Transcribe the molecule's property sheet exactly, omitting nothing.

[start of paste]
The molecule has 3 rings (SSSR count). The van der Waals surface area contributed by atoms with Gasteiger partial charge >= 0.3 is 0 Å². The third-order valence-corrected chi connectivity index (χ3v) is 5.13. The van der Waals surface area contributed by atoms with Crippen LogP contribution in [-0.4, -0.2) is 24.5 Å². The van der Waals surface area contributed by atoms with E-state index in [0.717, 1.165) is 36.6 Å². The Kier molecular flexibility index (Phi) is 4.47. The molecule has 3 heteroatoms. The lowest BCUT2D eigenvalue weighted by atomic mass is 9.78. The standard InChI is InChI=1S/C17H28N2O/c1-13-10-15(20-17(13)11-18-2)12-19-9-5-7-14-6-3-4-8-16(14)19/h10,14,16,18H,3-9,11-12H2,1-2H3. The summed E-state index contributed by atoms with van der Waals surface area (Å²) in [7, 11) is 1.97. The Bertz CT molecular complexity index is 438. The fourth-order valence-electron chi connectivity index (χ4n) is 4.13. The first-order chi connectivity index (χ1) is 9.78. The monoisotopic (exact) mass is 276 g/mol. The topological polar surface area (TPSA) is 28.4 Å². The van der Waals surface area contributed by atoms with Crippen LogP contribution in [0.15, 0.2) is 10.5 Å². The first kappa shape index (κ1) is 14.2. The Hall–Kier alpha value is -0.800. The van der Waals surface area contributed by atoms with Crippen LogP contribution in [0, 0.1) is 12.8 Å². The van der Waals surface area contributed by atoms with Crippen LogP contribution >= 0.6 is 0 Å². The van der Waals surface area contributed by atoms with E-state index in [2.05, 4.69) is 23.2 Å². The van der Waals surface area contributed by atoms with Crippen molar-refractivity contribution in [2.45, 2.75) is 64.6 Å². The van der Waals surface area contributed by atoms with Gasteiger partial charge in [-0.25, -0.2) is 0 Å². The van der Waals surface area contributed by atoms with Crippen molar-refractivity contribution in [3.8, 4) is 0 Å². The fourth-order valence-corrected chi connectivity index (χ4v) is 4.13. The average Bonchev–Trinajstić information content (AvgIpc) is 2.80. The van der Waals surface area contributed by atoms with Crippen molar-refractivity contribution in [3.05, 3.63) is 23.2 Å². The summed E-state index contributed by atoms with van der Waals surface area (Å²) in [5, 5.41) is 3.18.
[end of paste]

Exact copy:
The molecule has 3 rings (SSSR count). The van der Waals surface area contributed by atoms with Gasteiger partial charge >= 0.3 is 0 Å². The third-order valence-corrected chi connectivity index (χ3v) is 5.13. The van der Waals surface area contributed by atoms with Crippen LogP contribution in [-0.4, -0.2) is 24.5 Å². The van der Waals surface area contributed by atoms with E-state index in [0.717, 1.165) is 36.6 Å². The Kier molecular flexibility index (Phi) is 4.47. The molecule has 3 heteroatoms. The lowest BCUT2D eigenvalue weighted by atomic mass is 9.78. The standard InChI is InChI=1S/C17H28N2O/c1-13-10-15(20-17(13)11-18-2)12-19-9-5-7-14-6-3-4-8-16(14)19/h10,14,16,18H,3-9,11-12H2,1-2H3. The summed E-state index contributed by atoms with van der Waals surface area (Å²) in [7, 11) is 1.97. The Bertz CT molecular complexity index is 438. The fourth-order valence-electron chi connectivity index (χ4n) is 4.13. The first-order chi connectivity index (χ1) is 9.78. The monoisotopic (exact) mass is 276 g/mol. The topological polar surface area (TPSA) is 28.4 Å². The van der Waals surface area contributed by atoms with Crippen LogP contribution in [0.15, 0.2) is 10.5 Å². The first kappa shape index (κ1) is 14.2. The Hall–Kier alpha value is -0.800. The van der Waals surface area contributed by atoms with Crippen LogP contribution in [0, 0.1) is 12.8 Å². The van der Waals surface area contributed by atoms with Crippen LogP contribution >= 0.6 is 0 Å². The van der Waals surface area contributed by atoms with E-state index in [2.05, 4.69) is 23.2 Å². The van der Waals surface area contributed by atoms with Crippen molar-refractivity contribution in [2.45, 2.75) is 64.6 Å². The van der Waals surface area contributed by atoms with Gasteiger partial charge in [-0.25, -0.2) is 0 Å². The van der Waals surface area contributed by atoms with Crippen molar-refractivity contribution in [3.8, 4) is 0 Å². The fourth-order valence-corrected chi connectivity index (χ4v) is 4.13. The average Bonchev–Trinajstić information content (AvgIpc) is 2.80. The van der Waals surface area contributed by atoms with Crippen molar-refractivity contribution in [3.05, 3.63) is 23.2 Å². The summed E-state index contributed by atoms with van der Waals surface area (Å²) in [5, 5.41) is 3.18.